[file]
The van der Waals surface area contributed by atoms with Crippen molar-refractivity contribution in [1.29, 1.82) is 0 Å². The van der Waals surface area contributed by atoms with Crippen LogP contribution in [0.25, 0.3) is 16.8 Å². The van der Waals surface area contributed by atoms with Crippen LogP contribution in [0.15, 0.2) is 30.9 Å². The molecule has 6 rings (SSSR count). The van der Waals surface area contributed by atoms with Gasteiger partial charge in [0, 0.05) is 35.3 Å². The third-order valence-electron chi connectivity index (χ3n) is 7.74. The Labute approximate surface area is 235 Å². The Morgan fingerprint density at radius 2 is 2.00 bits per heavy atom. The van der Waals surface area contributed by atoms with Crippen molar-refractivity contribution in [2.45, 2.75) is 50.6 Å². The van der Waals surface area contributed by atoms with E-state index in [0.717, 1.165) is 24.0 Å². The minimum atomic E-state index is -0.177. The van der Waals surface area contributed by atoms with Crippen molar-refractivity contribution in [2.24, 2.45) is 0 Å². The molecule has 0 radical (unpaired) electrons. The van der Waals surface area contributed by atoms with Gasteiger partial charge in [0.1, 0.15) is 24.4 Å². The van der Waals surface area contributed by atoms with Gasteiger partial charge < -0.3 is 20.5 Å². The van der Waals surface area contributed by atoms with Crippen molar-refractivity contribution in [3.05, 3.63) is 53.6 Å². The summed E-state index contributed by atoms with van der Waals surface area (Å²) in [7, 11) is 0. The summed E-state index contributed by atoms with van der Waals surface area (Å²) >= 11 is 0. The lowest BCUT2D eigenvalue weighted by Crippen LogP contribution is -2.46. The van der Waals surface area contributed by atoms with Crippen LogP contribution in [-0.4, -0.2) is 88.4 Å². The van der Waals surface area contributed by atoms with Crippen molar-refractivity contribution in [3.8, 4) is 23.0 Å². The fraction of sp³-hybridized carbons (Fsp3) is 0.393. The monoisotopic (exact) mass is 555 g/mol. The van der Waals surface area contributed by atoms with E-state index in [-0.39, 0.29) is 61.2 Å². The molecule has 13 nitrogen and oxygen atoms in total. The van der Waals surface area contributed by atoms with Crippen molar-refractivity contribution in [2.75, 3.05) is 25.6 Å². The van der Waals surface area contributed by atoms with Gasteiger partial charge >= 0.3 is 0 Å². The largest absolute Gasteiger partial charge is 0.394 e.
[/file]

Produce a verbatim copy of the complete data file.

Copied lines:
The van der Waals surface area contributed by atoms with Crippen molar-refractivity contribution in [1.29, 1.82) is 0 Å². The van der Waals surface area contributed by atoms with Crippen LogP contribution in [0.25, 0.3) is 16.8 Å². The van der Waals surface area contributed by atoms with Crippen LogP contribution in [0.15, 0.2) is 30.9 Å². The molecule has 6 rings (SSSR count). The van der Waals surface area contributed by atoms with Gasteiger partial charge in [0, 0.05) is 35.3 Å². The third-order valence-electron chi connectivity index (χ3n) is 7.74. The Labute approximate surface area is 235 Å². The Morgan fingerprint density at radius 2 is 2.00 bits per heavy atom. The van der Waals surface area contributed by atoms with Crippen molar-refractivity contribution in [2.45, 2.75) is 50.6 Å². The van der Waals surface area contributed by atoms with E-state index in [0.717, 1.165) is 24.0 Å². The minimum atomic E-state index is -0.177. The van der Waals surface area contributed by atoms with Crippen molar-refractivity contribution in [2.24, 2.45) is 0 Å². The molecule has 0 radical (unpaired) electrons. The van der Waals surface area contributed by atoms with Gasteiger partial charge in [0.1, 0.15) is 24.4 Å². The van der Waals surface area contributed by atoms with Gasteiger partial charge < -0.3 is 20.5 Å². The van der Waals surface area contributed by atoms with Crippen molar-refractivity contribution in [3.05, 3.63) is 53.6 Å². The summed E-state index contributed by atoms with van der Waals surface area (Å²) in [7, 11) is 0. The summed E-state index contributed by atoms with van der Waals surface area (Å²) >= 11 is 0. The lowest BCUT2D eigenvalue weighted by Crippen LogP contribution is -2.46. The van der Waals surface area contributed by atoms with Crippen LogP contribution in [-0.4, -0.2) is 88.4 Å². The van der Waals surface area contributed by atoms with Crippen molar-refractivity contribution in [3.8, 4) is 23.0 Å². The fraction of sp³-hybridized carbons (Fsp3) is 0.393. The monoisotopic (exact) mass is 555 g/mol. The van der Waals surface area contributed by atoms with E-state index in [-0.39, 0.29) is 61.2 Å². The molecule has 13 nitrogen and oxygen atoms in total. The van der Waals surface area contributed by atoms with Crippen molar-refractivity contribution in [2.75, 3.05) is 25.6 Å². The van der Waals surface area contributed by atoms with Gasteiger partial charge >= 0.3 is 0 Å². The largest absolute Gasteiger partial charge is 0.394 e.